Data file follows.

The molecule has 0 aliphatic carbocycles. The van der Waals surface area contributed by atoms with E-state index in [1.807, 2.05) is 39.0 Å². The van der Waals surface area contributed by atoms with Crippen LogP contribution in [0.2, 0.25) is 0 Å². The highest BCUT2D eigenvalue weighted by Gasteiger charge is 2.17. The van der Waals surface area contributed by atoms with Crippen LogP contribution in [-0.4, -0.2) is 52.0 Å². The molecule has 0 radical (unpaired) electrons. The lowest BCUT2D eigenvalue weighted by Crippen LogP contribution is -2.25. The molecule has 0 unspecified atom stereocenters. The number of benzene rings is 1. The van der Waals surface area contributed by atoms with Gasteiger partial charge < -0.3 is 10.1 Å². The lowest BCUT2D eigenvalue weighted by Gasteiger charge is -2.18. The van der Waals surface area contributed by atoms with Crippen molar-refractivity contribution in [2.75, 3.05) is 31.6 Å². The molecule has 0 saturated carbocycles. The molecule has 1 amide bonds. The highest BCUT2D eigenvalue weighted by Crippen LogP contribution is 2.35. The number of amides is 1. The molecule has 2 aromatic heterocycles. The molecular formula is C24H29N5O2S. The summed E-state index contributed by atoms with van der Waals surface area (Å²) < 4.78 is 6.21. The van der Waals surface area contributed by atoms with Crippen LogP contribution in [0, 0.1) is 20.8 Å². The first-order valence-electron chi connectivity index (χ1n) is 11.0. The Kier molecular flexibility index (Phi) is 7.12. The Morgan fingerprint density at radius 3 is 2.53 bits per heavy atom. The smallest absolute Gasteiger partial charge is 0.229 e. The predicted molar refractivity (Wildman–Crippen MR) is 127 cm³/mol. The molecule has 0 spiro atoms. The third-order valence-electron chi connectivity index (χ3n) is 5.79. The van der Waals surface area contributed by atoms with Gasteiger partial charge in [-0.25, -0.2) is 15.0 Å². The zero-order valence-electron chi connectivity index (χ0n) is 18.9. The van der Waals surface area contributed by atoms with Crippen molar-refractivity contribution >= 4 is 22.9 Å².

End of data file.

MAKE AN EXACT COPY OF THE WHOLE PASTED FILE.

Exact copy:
The molecule has 0 aliphatic carbocycles. The van der Waals surface area contributed by atoms with E-state index in [1.807, 2.05) is 39.0 Å². The van der Waals surface area contributed by atoms with Crippen LogP contribution in [0.2, 0.25) is 0 Å². The highest BCUT2D eigenvalue weighted by Gasteiger charge is 2.17. The van der Waals surface area contributed by atoms with Crippen LogP contribution in [-0.4, -0.2) is 52.0 Å². The molecule has 0 radical (unpaired) electrons. The lowest BCUT2D eigenvalue weighted by Crippen LogP contribution is -2.25. The molecule has 0 unspecified atom stereocenters. The number of benzene rings is 1. The van der Waals surface area contributed by atoms with Gasteiger partial charge < -0.3 is 10.1 Å². The lowest BCUT2D eigenvalue weighted by Gasteiger charge is -2.18. The van der Waals surface area contributed by atoms with Crippen molar-refractivity contribution in [2.75, 3.05) is 31.6 Å². The molecule has 0 saturated carbocycles. The molecule has 1 amide bonds. The highest BCUT2D eigenvalue weighted by Crippen LogP contribution is 2.35. The number of amides is 1. The molecule has 2 aromatic heterocycles. The molecular formula is C24H29N5O2S. The summed E-state index contributed by atoms with van der Waals surface area (Å²) < 4.78 is 6.21. The van der Waals surface area contributed by atoms with Crippen LogP contribution in [0, 0.1) is 20.8 Å². The first-order valence-electron chi connectivity index (χ1n) is 11.0. The Kier molecular flexibility index (Phi) is 7.12. The Morgan fingerprint density at radius 3 is 2.53 bits per heavy atom. The smallest absolute Gasteiger partial charge is 0.229 e. The predicted molar refractivity (Wildman–Crippen MR) is 127 cm³/mol. The molecule has 0 spiro atoms. The third-order valence-electron chi connectivity index (χ3n) is 5.79. The van der Waals surface area contributed by atoms with Gasteiger partial charge in [-0.25, -0.2) is 15.0 Å². The zero-order valence-electron chi connectivity index (χ0n) is 18.9. The van der Waals surface area contributed by atoms with Crippen molar-refractivity contribution >= 4 is 22.9 Å².